BF: There are three main reasons why coconut oil can help people lose excess weight. 1) Coconut actually has fewer calories than any other fat. So by eating coconut oil in place of other fats you are reducing your calorie intake. 2) Coconut oil has an amazing ability to satisfy hunger. So when it is in food you become satisfied sooner and remain satisfied longer between meals, so you tend to eat less food and consume fewer calories. 3) Coconut oil is metabolized differently from other dietary fats. It is metabolized more like a carbohydrate than a fat. The body uses coconut oil for energy rather than for storage. So when coconut oil is eaten it boosts energy and actually shifts metabolism into a higher gear. So you burn off calories at an accelerated rate. Studies show this rise in metabolism after eating coconut oil lasts for 24 hours. So for 24 hours your energy level is higher, and you are burning more calories.

GD: I enjoy using coconut oil in cooking and baking. It gives foods exquisite flavor and makes them very aromatic. I noticed one or two recipes in your book, Coconut Cures, which include heated coconut oil. Does heating coconut oil destroy its benefits? Or worse, can it cause toxicity, as with some heated vegetable oils?

BF: Coconut oil is an excellent cooking oil, because it is very heat stable. Most other vegetable oils degrade too quickly when heated and form health-destroying free radicals. Coconut can withstand the heat used in cooking and therefore does not create these toxic byproducts.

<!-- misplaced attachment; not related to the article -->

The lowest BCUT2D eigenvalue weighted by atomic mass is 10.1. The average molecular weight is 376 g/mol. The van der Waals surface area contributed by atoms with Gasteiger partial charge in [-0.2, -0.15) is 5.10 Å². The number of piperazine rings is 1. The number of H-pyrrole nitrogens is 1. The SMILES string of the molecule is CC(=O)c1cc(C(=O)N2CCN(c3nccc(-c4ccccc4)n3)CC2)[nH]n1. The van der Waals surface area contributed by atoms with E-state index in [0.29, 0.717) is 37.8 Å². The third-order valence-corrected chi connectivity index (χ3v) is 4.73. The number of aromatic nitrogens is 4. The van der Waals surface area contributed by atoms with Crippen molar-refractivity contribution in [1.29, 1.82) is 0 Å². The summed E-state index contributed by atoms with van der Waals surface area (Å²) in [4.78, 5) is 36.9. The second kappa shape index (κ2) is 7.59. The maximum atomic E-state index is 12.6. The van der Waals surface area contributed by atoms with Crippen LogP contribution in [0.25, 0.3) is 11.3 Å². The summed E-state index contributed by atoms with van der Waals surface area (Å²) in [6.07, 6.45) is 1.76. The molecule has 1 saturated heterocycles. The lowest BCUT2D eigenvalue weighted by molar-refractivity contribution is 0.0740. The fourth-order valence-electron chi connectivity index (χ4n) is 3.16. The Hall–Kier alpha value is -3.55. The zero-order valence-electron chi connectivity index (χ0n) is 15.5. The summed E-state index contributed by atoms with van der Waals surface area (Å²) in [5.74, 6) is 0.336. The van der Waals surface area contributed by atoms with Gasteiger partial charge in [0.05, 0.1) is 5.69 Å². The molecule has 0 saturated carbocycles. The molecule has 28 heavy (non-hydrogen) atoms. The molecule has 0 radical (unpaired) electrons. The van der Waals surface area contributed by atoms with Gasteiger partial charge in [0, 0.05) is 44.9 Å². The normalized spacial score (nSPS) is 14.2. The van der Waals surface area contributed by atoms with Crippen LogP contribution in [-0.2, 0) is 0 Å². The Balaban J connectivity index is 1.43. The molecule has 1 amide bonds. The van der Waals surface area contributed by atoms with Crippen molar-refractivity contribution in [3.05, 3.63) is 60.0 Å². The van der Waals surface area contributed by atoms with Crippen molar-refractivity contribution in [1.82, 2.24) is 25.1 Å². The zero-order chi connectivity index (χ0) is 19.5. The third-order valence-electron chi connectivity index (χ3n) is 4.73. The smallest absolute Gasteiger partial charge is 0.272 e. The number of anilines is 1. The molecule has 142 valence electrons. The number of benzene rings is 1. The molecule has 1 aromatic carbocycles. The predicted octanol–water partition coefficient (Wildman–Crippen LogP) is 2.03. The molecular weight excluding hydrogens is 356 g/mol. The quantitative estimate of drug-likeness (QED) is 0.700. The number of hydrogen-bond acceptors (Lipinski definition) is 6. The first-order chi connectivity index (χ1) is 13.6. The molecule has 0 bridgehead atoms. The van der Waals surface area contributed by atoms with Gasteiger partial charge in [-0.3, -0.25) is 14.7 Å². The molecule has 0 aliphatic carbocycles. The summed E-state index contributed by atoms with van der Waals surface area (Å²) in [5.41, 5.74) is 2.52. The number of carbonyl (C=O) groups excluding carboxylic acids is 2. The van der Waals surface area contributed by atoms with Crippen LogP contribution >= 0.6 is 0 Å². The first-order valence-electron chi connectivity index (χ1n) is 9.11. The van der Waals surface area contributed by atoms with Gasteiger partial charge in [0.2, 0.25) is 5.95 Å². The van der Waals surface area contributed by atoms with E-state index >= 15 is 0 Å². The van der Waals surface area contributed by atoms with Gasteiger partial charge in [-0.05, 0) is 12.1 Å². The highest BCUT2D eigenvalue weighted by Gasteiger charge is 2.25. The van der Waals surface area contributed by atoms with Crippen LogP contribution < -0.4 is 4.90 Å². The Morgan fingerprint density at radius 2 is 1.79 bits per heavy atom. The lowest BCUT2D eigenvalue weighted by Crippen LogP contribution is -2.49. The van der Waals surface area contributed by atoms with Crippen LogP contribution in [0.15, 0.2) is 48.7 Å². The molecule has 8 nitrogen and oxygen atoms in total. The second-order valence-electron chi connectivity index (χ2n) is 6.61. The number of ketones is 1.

GD: More and more packaged foods containing coconut have started appearing on grocery store shelves . Products such as energy bars, beverages, ice cream, and even yogurt. Labels contain statements such as, "great source of MCFAs." Do individuals consuming these products get any of the nutritional benefits of coconut oil?

BF: Coconut oil is considered a “functional food." That is, it provides health benefits beyond its vitamin and mineral content. Coconut oil gets much of its nutritional and medicinal properties from the unique fatty acids that make up the oil. These fat molecules are called medium chain fatty acids (MCFAs). Coconut oil is nature’s richest source of MCFA. The next best source is human breast milk. MCFAs have many health benefits associated with them. This is one of the reasons why nature puts them in breast milk. Products that contain MCFAs derived from coconut oil can offer many of the same health benefits as coconut oil.

GD: In your book, Coconut Cures, you include a list of uses for coconut oil as a prevention and treatment for a myriad of health conditions. Can you tell us a little about some of the health conditions you have personally observed improve (in yourself or others) as a result of consuming or topically applying coconut oil?

BF: I have personally seen many health problems completely cured or significantly improved with the use of coconut oil. All types of skin conditions have improved. Acne is one. Skin fungus is another. It also speeds the healing of injuries such as cuts and burns. The only medication I use on my skin now is coconut oil, because it works better than any other drug or natural remedy I’ve ever used. Coconut oil can clear up urinary tract infections within a couple of days. It works best when started as soon as symptoms are noticeable. Coconut oil helps balance blood sugar and is helping many diabetics keep blood sugar under control. It also improves circulation and oxygen delivery of the blood. In diabetics who have lost feeling in their legs due to a lack of circulation, coconut oil restores circulation and feeling returns within weeks. I don’t know of any drug or herb that can reverse and control diabetic symptoms as well as coconut oil. I know people who have used the oil successfully as a treatment for cancer. I know of documented cases of Alzheimer’s disease that are in remission from simply using coconut oil. I know of AIDS patients who have used coconut oil to manage that disease. I could actually go on and on.